It’s unlikely you would ever want to actually embed every .js file in your project in its assembly; the above sample is for demo purposes only.

When creating an EmbeddedFileProvider, pass the assembly it will read to its constructor.

var embeddedProvider = new EmbeddedFileProvider(Assembly.GetEntryAssembly());

The snippet above demonstrates how to create an EmbeddedFileProvider with access to the currently executing assembly.

Updating the sample app to use an EmbeddedFileProvider results in the following output:



Embedded resources do not expose directories. Rather, the path to the resource (via its namespace) is embedded in its filename using . separators.


The EmbeddedFileProvider constructor accepts an optional baseNamespace parameter. Specifying this will scope calls to GetDirectoryContents to those resources under the provided namespace.


The CompositeFileProvider combines IFileProvider instances, exposing a single interface for working with files from multiple providers. When creating the CompositeFileProvider, you pass one or more IFileProvider instances to its constructor:

var physicalProvider = _hostingEnvironment.ContentRootFileProvider;
var embeddedProvider = new EmbeddedFileProvider(Assembly.GetEntryAssembly());
var compositeProvider = new CompositeFileProvider(physicalProvider, embeddedProvider);

Updating the sample app to use a CompositeFileProvider that includes both the physical and embedded providers configured previously, results in the following output:


Watching for changes

The IFileProvider Watch method provides a way to watch one or more files or directories for changes. This method accepts a path string, which can use globbing patterns to specify multiple files, and returns an IChangeToken. This token exposes a HasChanged property that can be inspected, and a RegisterChangeCallback method that is called when changes are detected to the specified path string. Note that each change token only calls its associated callback in response to a single change. To enable constant monitoring, you can use a TaskCompletionSource as shown below, or re-create IChangeToken instances in response to changes.

In this article’s sample, a console application is configured to display a message whenever a text file is modified:

using System;
using System.IO;
using System.Threading.Tasks;
using Microsoft.Extensions.FileProviders;
using Microsoft.Extensions.Primitives;

namespace WatchConsole
    public class Program
        private static PhysicalFileProvider _fileProvider = 
            new PhysicalFileProvider(Directory.GetCurrentDirectory());
        public static void Main(string[] args)
            Console.WriteLine("Monitoring quotes.txt for changes (ctrl-c to quit)...");
            while (true)

        private static async Task MainAsync()
            IChangeToken token = _fileProvider.Watch("quotes.txt");
            var tcs = new TaskCompletionSource<object>();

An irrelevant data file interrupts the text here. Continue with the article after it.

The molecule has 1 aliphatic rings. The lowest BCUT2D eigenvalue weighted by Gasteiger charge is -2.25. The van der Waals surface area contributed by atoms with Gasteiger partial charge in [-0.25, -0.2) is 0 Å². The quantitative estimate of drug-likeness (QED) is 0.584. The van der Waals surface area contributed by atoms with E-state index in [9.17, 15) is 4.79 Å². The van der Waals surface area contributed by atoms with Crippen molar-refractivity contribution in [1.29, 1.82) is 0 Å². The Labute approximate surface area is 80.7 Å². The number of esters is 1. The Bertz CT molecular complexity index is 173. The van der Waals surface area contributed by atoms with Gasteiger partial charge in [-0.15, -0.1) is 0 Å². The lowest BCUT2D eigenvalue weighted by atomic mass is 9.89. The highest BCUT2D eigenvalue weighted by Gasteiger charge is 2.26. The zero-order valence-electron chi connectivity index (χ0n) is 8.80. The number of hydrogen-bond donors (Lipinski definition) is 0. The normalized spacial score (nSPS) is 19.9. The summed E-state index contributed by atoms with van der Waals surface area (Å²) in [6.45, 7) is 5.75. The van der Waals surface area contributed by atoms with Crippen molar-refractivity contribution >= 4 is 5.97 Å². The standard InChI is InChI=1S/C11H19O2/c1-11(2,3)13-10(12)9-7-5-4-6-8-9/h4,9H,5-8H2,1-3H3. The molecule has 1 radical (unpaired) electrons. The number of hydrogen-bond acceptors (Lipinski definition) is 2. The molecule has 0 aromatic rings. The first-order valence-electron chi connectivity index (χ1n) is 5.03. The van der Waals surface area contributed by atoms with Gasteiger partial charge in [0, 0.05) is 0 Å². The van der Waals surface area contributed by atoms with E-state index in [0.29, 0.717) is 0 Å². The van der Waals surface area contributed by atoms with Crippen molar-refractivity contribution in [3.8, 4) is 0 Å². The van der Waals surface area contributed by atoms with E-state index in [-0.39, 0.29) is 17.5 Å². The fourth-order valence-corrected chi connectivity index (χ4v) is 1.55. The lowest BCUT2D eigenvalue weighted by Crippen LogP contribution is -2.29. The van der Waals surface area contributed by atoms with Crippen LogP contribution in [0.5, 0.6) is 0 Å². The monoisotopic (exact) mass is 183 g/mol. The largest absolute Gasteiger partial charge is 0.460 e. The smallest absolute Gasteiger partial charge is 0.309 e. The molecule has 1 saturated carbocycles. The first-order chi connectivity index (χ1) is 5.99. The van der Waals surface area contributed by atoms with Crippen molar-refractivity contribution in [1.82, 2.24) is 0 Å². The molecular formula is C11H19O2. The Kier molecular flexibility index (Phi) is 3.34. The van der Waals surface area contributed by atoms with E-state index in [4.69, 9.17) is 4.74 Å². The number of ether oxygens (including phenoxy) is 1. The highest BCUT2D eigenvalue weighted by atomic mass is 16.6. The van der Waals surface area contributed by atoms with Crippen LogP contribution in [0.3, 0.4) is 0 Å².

token.RegisterChangeCallback(state => 
                ((TaskCompletionSource<object>)state).TrySetResult(null), tcs);
            await tcs.Task.ConfigureAwait(false);
            Console.WriteLine("quotes.txt changed");

The result, after saving the file several times:



Some file systems, such as Docker containers and network shares, may not reliably send change notifications. Set the DOTNET_USE_POLLINGFILEWATCHER environment variable to 1 or true to poll the file system for changes every 4 seconds.

Globbing patterns

File system paths use wildcard patterns called globbing patterns. These simple patterns can be used to specify groups of files. The two wildcard characters are * and **.

Matches anything at the current folder level, or any filename, or any file extension. Matches are terminated by / and . characters in the file path.
Matches anything across multiple directory levels. Can be used to recursively match many files within a directory hierarchy.

Globbing pattern examples

Matches a specific file in a specific directory.
Matches all files with .txt extension in a specific directory.
Matches all project.json files in directories exactly one level below the directory directory.
Matches all files with .txt extension found anywhere under the directory directory.

File Provider usage in ASP.NET Core

Several parts of ASP.NET Core utilize file providers. IHostingEnvironment exposes the app’s content root and web root as IFileProvider types. The static files middleware uses file providers to locate static files. Razor makes heavy use of IFileProvider in locating views. Dotnet’s publish functionality uses file providers and globbing patterns to specify which files should be published.

Recommendations for use in apps

If your ASP.NET Core app requires file system access, you can request an instance of IFileProvider through dependency injection, and then use its methods to perform the access, as shown in this sample. This allows you to configure the provider once, when the app starts up, and reduces the number of implementation types your app instantiates.